So-Called 'Gone Girl' Case: Ex-Classmate Says Suspect Was Studious, Person 'You See as the Next Congressman'

Alex Volberding said he attended college with suspect Matthew Muller.

— -- A former classmate of the suspect in the wrongly-called “Gone Girl” kidnapping case described Matthew Muller as “friendly” -- but also serious and very studious.

“We remember Matt as being the person that you see as the next congressman or senator, sitting behind the desk in some elected capacity and certainly not in sitting in a jail cell faced with these very serious charges,” Alex Volberding told ABC News’ “20/20”

Muller, 38, has been accused of kidnapping Denise Huskins in March and is in police custody.

Volberding said he and Muller were in the same public policy program at Pomona College in Claremont, California, from 2000 to 2003.

“He was a friendly guy,” Volberding said. “He approached college with a very regimented attitude and vigor that was unlike most of our classmates.”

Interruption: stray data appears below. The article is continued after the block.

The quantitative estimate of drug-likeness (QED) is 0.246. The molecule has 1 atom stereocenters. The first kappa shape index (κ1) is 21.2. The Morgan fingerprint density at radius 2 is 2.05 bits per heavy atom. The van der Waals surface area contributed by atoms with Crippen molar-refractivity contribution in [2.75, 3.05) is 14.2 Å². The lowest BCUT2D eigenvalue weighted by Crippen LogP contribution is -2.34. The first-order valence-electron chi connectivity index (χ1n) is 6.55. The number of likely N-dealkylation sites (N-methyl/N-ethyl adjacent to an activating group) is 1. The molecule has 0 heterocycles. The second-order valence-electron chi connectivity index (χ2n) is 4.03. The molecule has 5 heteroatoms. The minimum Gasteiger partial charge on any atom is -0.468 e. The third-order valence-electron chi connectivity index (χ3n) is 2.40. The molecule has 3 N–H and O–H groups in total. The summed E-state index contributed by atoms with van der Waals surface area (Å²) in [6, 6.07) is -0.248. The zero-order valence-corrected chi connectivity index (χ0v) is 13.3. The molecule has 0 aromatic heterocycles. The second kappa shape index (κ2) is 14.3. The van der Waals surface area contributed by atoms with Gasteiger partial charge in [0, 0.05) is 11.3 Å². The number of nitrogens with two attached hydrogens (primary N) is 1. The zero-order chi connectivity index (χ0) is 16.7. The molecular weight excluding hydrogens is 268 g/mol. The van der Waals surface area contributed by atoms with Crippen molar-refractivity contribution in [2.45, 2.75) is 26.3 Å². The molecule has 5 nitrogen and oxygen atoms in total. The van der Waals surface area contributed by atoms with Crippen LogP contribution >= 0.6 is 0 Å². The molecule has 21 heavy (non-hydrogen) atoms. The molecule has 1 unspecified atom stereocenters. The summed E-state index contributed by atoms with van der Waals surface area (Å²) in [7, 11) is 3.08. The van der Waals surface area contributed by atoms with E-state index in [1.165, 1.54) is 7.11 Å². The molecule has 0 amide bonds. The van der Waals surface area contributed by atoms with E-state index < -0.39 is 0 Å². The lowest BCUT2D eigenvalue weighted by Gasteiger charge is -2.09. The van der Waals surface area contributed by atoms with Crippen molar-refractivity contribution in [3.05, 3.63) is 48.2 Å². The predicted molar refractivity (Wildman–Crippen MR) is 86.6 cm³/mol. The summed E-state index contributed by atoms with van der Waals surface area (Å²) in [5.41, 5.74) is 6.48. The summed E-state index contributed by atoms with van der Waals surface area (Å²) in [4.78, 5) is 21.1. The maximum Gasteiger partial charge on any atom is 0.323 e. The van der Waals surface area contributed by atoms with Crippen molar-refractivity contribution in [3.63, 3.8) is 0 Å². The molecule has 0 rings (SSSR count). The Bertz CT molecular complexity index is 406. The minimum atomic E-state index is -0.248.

Muller, a former Marine, approached his studies with the “same determination, drive and diligence that one would approach boot camp,” Voldberding said, so he said he was stunned when he heard that Muller was the suspect in a kidnapping case.

“I was totally shocked,” Volberding said. “I was absolutely surprised to hear about his connection to this.”

According to a sworn affidavit, Muller served in the Marines from 1995 to 1999, attended Harvard Law School from 2003 to 2006 and later taught at the school. He also worked at the Kerosky, Purves & Bogue law firm in San Francisco, according to The State Bar of California records.

Muller, who will be disbarred, was arrested on June 5 in connection with a home invasion robbery in Dublin, California, and authorities said they have since found similarities between that case and the alleged kidnapping of Huskins.

Muller’s attorney, Thomas Johnson, said that his client is bi-polar and has a history of mental illness.

“It’s been the past five to eight years where he has, where we are seeing some difficulty conducting a normal life,” Johnson said.

But Johnson denied the kidnapping claim and his client intends to plead not guilty to all charges. When asked if he planned to use an insanity defense, Johnson said, “It’s certainly something we are going to think about.”

“It doesn’t mean it’s the only defense,” he said. “It just means it something we will think about."